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Researchers detect bone disease in Tyrannosaurus rex jaw

CT reveals bone disease in Tyrannosaurus rex fossilized jaw

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Scientists find bone disease in the fossilized jaw of a Tyrannosaurus rex

Using CT-based, nondestructive imaging, German researchers discovered bone disease in a Tyrannosaurus rex fossilized jaw.

As an alternative to the destruction of fossil remains, experts believe that imaging technology could have important uses in paleontology.

The T. rex, a gigantic predatory dinosaur that roamed what is now the western United States millions of years ago, is a well-known subject of today’s popular culture.

Discovered by a professional paleontologist working in Montana’s Carter County in 2010, the most complete T. rex skull ever unearthed. The fossilized skeleton dates back to the Late Cretaceous period, roughly 68 million years.

It was sold to an investment banker, who named it “Tristan Otto,” before loaning it to the Berlin Museum of Natural History. In Europe, there are just two authentic T. rex skeletons, and this one is one of the best examples.

Radiologists at Charité University Hospital in Berlin recently had the opportunity to examine Tristan Otto’s lower left jaw, which was found to be fractured. A CT scanner and a technique called dual-energy computed tomography (DECT) were utilized by Dr. Hamm and colleagues instead of invasive samples and analysis in their study of fossils. DECT uses X-rays at two different energies to provide information on tissue composition and disease processes that is not possible with a single-energy CT scan.

“We hypothesized that DECT could potentially allow for quantitative noninvasive element-based material decomposition and thereby help paleontologists in characterizing unique fossils,” said Dr. Hamm.

Researchers were able to overcome the obstacles of scanning Tristan Otto’s lower jaw, known as the left dentary, using the CT technology. Given that dense pieces can cause distortions or misrepresentations of tissue structures when scanned with computed tomography (CT), the piece’s great density posed a special challenge.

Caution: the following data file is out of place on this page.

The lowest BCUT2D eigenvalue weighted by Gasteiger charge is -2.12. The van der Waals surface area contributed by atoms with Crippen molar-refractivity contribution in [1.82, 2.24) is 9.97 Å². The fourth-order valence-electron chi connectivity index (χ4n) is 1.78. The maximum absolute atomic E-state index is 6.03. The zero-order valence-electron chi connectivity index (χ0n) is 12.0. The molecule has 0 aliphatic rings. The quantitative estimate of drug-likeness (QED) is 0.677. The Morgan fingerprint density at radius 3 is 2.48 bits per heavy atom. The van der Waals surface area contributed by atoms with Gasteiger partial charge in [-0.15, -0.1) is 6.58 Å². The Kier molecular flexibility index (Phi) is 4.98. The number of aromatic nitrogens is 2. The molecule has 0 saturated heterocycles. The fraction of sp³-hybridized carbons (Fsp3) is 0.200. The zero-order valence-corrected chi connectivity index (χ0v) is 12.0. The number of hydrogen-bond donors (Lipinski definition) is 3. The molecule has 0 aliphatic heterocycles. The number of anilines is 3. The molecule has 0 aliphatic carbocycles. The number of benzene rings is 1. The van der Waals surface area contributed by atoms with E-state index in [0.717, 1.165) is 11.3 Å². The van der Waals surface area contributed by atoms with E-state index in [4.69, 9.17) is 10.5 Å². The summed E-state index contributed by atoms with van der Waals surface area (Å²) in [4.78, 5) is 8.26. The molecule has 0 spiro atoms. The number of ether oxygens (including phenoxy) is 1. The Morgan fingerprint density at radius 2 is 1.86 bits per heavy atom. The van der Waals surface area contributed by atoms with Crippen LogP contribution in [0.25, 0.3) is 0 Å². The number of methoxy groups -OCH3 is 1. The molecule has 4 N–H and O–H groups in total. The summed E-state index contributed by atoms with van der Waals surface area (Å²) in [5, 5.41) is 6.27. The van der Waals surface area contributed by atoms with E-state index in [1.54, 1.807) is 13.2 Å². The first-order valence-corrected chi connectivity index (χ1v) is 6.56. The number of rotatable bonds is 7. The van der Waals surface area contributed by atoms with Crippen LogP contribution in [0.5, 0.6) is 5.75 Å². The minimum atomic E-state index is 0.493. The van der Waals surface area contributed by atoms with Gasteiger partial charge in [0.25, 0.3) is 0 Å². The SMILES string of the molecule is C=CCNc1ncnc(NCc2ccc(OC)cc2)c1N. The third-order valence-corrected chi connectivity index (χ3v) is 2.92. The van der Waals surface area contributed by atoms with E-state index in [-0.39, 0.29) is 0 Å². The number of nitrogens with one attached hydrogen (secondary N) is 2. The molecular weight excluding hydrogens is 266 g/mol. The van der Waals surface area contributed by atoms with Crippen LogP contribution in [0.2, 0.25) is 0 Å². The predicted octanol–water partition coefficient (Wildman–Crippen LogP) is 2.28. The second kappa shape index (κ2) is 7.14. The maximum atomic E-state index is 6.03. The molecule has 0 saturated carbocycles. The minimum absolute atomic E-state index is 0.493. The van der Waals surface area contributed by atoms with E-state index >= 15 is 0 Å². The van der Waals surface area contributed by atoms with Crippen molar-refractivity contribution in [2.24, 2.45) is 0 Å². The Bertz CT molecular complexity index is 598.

“We needed to adjust the CT scanner’s tube current and voltage in order to minimize artifacts and improve image quality,” added Dr. Hamm.

The left dentary was thickened and had a tumor on its surface that extended to the root of one of the teeth when examined visually and with a CT scan. An abnormally high concentration of fluorine was found in the bulk, a finding that is related with lower bone density. Tumefactive osteomyelitis, an infection of the bone, was confirmed by the mass and fluorine accumulation.

“While this is a proof-of-concept study, noninvasive DECT imaging that provides structural and molecular information on unique fossil objects has the potential to address an unmet need in paleontology, avoiding defragmentation or destruction,” said Dr. Hamm.

“The DECT approach has promise in other paleontological applications, such as age determination and differentiation of actual bone from replicas,” said Oliver Hampe, Ph.D., senior scientist and vertebrate paleontologist from the Museum für Naturkunde Berlin.

“The experimental design, including the use of a clinical CT scanner, will allow for broad applications.”

Dr. Hamm and his colleagues also worked with paleontologists from Chicago’s Field Museum and colleagues from the University of Illinois at Chicago’s Richard and Loan Hill Department of Biomedical Engineering to conduct a CT scan of the museum’s world-famous T. rex “Sue.”

“With every project, our collaborative network grew and evolved into a truly multidisciplinary group of experts in geology, mineralogy, paleontology and radiology, emphasizing the potential and relevance of the results to different scientific fields,” said Dr. Hamm.

Source: RSNA


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